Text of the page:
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ARTICLE: Ding Dong Goes The Christmas Song: Why does it sound like Christmas?

Christmas is a time for music of all genres to flourish, be it traditional carols and wassails to ballets, pop songs or soundtracks. Although these types of music are vastly different, to us, the listener, we know they sound like Christmas. As we make the final preparations before family arrives and the joyous chaos begins, we are going to explore this Christmassy sound, and discover how we can recreate it in our own compositions. Guest article by Genevieve fisher.

First, I think it is essential that we acknowledge the role the Victorians have taken when creating the Christmas that we know and celebrate today. It is in this period we find most of the traditional Christmas carols that we still sing to this day. Both sacred and secular carols have similar themes and compositional techniques, giving them a ‘sing-along’ quality, which has carried forward into the music of the twentieth and twenty-first century. These techniques include a major tonality, regular phrase lengths, a moderate tempo, a simple melody in pitch and rhythm with easy intervals and a range of an octave. When writing a melody for Christmas-themed music, this may be a good place to start, as it can be heard in many soundtracks. Looking at the main themes of two of the most famous Christmas films, Home Alone and The Polar Express, the composers have used many of these features to create themes that scream Christmas. Below I have linked both soundtracks with the music below, and listed the features they include – can you hear them? 

Somewhere in my Memory from ‘Home Alone’ by John Williams.

The Polar Express theme by Alan Silvestri

Why Bells?

Any Christmas song, old and new, isn’t complete without something that dings, pings or jingles. This can be traced back to Pagan traditions when bells would be rung at winter festivals to warn off evil spirits. Throughout time, with the influence of Christianity, bells developed into a method of communication across communities, such as for weddings and special celebrations – one of the most poignant on the calendar being Christmas.

Church bells have come to be heavily featured in music we typically associate with Christmas.

Inevitably, these bells worked their way into the music of the holidays, particularly with Victorian carollers using handbells as they traversed the streets in December. Now synonymous with the Christmas sound, even music not originally written to sound festive has been adopted by the holidays, such as Prokofiev’s Troika, originally written for a soviet film set in summer! The prominence of bells in this piece makes it near impossible to not feel some form of the Christmas spirit when listening to this piece.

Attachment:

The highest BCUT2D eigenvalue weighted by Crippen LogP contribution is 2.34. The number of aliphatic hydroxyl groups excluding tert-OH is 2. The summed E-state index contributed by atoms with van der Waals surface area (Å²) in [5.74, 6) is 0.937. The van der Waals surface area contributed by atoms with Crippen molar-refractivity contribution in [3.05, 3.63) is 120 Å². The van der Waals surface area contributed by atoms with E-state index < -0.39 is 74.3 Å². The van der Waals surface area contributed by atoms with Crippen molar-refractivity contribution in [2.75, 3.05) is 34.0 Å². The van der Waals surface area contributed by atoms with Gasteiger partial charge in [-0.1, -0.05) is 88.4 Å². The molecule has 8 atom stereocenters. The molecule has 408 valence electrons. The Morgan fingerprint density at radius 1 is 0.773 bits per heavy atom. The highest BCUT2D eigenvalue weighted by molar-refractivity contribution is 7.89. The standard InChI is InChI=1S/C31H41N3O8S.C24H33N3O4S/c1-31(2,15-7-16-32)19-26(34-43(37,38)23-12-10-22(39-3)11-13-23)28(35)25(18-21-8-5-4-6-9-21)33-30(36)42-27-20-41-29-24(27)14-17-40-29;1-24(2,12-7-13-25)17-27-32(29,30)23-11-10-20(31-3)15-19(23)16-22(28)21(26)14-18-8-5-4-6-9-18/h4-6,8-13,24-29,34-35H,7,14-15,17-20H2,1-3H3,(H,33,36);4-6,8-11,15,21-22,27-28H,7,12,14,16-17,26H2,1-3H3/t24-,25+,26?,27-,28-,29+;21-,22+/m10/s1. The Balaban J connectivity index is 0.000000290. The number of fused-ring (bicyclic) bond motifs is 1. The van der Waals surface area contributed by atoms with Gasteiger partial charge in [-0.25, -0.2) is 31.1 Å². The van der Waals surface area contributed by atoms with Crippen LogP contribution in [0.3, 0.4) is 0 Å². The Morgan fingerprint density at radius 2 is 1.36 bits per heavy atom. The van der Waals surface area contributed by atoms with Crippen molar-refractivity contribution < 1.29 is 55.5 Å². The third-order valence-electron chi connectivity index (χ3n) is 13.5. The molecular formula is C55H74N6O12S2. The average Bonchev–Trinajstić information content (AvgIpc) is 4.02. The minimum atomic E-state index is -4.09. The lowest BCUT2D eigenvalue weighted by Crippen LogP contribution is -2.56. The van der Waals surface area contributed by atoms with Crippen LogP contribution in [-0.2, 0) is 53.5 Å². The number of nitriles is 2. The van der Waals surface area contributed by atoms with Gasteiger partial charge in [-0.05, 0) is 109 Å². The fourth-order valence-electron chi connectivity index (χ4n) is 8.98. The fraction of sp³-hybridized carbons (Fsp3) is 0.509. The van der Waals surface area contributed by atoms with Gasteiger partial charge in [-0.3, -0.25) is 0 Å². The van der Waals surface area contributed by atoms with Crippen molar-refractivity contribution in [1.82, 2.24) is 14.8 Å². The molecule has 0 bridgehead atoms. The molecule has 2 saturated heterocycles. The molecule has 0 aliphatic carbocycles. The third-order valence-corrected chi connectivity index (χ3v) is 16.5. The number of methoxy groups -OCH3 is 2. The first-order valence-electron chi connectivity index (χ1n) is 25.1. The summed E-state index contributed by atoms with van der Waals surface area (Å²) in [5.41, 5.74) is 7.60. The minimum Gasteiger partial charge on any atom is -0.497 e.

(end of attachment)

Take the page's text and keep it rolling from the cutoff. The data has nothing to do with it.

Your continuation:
Troika from Lieutenant Kije (Prokofiev’s Troika in its original setting of a summer sleigh ride in the Soviet film ‘Lieutenant Kije’)

Troika (Prokofiev’s Troika performed by Berliner Philharmoniker)

One thing we can learn from this is that in order to get in the Christmas spirit when composing, we need to make the percussion section work hard! There is a diverse selection of instruments that can create the effect we need; a celeste (a bell piano, as heard in Tchikovsky’s Dance of the Sugar Plum Fairy from The Nutcracker Suite), triangle, glockenspiel, tubular bells, hand bells, tambourines, and so many more. 

Dance of the Sugar Plum Fairy (Dance of the Sugar Plum Fairy from Tchikovsky’s The Nutcracker Suite).

As Christmas creeps ever closer and we get bombarded from every direction by festive films, TV, and music, keep an ear out for the remanets of ancient traditions and Christmases gone by in your favourite soundtracks, pop songs and carols. We hope this article may have helped any of you chasing the Christmas sound, providing a good starting point to turn any melody into a wintery wonderland. Have a fantastic Christmas, and we will see you in the new year.

Sources used to create this article;

This was a guest article written by Genevieve fisher. Thanks for checking out this post. Subscribe for more articles like this and to stay up to date with upcoming orchestra recording sessions.

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